In many ways, life for young residents of Za’atari Refugee Camp in Mafraq, Jordan, can seem deceptively ordinary: classrooms full of teenage girls gabbing and toting brightly colored phones; a soccer pitch full of boys talking Messi and Barcelona soccer. Fourteen-year-old Waleed*, whose family recently left Syria, will tell you he wants to become a doctor. Majida*, a girl of 15, will tell you she wants to be a journalist; she is already on her way, interviewing shop owners about past and current enterprises on the streets of Za’atari camp (which is now home to a main street full of shops that residents ironically refer to as the “Champs-Élysées”).
But what has happened to Majida and her peers in the last three years is anything but ordinary. Her family fled the conflict in Syria, a crisis that just a few years ago would have been unfathomable to urbane Damascenes, in a country with a high percentage of students enrolled in school, many skilled professionals, mothers and fathers of young children envisioning a future for them in Syria.
The crisis in Syria has been met with a surprising level of public apathy in the United States. It’s easy to view it solely through a geopolitical lens, to oversimplify and compare it to other crises, to throw up our hands and say there’s nothing we can do because the situation is so brutal, the solutions so distant. But not being able to solve everything does not absolve us of doing what we can to help young Syrians like Majida look to the future with hope.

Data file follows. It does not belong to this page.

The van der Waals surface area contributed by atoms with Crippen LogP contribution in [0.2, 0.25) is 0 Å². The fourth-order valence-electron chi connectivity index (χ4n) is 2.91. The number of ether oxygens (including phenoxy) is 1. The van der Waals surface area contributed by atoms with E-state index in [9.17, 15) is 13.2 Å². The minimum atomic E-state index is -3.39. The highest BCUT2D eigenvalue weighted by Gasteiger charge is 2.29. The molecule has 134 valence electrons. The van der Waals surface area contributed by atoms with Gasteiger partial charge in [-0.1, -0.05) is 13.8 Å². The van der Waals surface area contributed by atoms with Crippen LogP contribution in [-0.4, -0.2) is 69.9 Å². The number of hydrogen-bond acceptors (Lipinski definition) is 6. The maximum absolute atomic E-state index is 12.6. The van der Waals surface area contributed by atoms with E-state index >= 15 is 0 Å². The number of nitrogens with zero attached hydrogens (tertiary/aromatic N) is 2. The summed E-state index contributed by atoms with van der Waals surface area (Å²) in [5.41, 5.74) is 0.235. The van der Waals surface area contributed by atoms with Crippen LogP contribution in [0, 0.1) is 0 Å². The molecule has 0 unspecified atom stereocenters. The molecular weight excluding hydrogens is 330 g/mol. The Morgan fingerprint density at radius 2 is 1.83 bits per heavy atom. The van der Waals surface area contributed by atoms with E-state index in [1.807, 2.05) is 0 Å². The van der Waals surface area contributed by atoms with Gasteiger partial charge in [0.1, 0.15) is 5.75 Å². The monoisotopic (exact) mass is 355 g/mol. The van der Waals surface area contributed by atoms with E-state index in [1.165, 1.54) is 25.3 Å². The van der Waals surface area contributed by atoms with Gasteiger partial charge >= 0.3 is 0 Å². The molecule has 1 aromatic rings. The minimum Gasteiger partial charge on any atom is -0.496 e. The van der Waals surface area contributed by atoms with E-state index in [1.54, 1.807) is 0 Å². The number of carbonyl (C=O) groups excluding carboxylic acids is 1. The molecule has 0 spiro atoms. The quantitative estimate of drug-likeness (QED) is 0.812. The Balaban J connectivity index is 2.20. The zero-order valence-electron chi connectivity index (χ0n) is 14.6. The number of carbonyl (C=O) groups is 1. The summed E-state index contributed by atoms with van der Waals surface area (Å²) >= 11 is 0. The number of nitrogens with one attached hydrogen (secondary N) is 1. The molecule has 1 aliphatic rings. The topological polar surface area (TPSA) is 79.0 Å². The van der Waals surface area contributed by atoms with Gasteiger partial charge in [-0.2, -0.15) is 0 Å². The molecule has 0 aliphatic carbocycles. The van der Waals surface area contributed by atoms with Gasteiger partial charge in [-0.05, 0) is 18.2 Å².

It can be hard for Americans observing the Za’atari refugee camp to relate to the conditions there: families living in tents or caravans. Children pushing wheelbarrows and working to help support families whose livelihoods and homes were torn from them. Women who left husbands behind in Syria, children who witnessed their fathers being beaten, families who traveled throughout the night to escape to safety.
But while the conditions are different, the dreams and aspirations of the kids there are not. If anything, their ambitions seem sharpened into greater urgency by their experience of terror and displacement. Waleed’s desire to become a doctor stems from a wish to help people heal—a not-uncommon response among Syrian youths who have witnessed so much destruction; Majida’s early journalistic endeavors create a narrative of continuity between past and present in her community.
It’s incumbent upon us to bear in mind the needs of today without forgetting the future for this generation of Syrian children. How? By working with your friends and network to help support Syrian children like Majida and Waleed fulfill their goals. We can support them in continuing the education they began in Syria.
As the Syrian crisis approaches a grim milestone—the third anniversary of the first unrest—it’s clear that it will not reverse itself quickly. On the long road ahead, Syrian youths deserve the opportunity to shape their own futures.
* Names have been changed.